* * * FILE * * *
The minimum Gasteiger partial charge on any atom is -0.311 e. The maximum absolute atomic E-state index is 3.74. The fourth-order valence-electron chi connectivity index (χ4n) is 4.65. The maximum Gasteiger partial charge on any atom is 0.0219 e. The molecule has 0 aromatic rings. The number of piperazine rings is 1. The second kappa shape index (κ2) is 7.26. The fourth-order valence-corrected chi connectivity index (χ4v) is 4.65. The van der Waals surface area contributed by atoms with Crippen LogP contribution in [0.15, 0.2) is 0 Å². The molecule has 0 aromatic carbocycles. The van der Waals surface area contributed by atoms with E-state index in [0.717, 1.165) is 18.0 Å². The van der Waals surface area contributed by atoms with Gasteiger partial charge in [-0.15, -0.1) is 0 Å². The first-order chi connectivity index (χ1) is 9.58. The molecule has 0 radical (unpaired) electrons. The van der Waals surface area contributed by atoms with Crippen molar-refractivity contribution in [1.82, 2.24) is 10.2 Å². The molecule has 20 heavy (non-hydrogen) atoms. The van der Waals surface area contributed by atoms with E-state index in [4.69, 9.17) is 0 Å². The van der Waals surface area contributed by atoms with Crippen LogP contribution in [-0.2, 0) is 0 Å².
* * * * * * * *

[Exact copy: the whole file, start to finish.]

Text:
The minimum Gasteiger partial charge on any atom is -0.311 e. The maximum absolute atomic E-state index is 3.74. The fourth-order valence-electron chi connectivity index (χ4n) is 4.65. The maximum Gasteiger partial charge on any atom is 0.0219 e. The molecule has 0 aromatic rings. The number of piperazine rings is 1. The second kappa shape index (κ2) is 7.26. The fourth-order valence-corrected chi connectivity index (χ4v) is 4.65. The van der Waals surface area contributed by atoms with Crippen LogP contribution in [0.15, 0.2) is 0 Å². The molecule has 0 aromatic carbocycles. The van der Waals surface area contributed by atoms with E-state index in [0.717, 1.165) is 18.0 Å². The van der Waals surface area contributed by atoms with Gasteiger partial charge in [-0.15, -0.1) is 0 Å². The first-order chi connectivity index (χ1) is 9.58. The molecule has 0 radical (unpaired) electrons. The van der Waals surface area contributed by atoms with Crippen molar-refractivity contribution in [1.82, 2.24) is 10.2 Å². The molecule has 20 heavy (non-hydrogen) atoms. The van der Waals surface area contributed by atoms with E-state index in [4.69, 9.17) is 0 Å². The van der Waals surface area contributed by atoms with Crippen LogP contribution in [-0.2, 0) is 0 Å².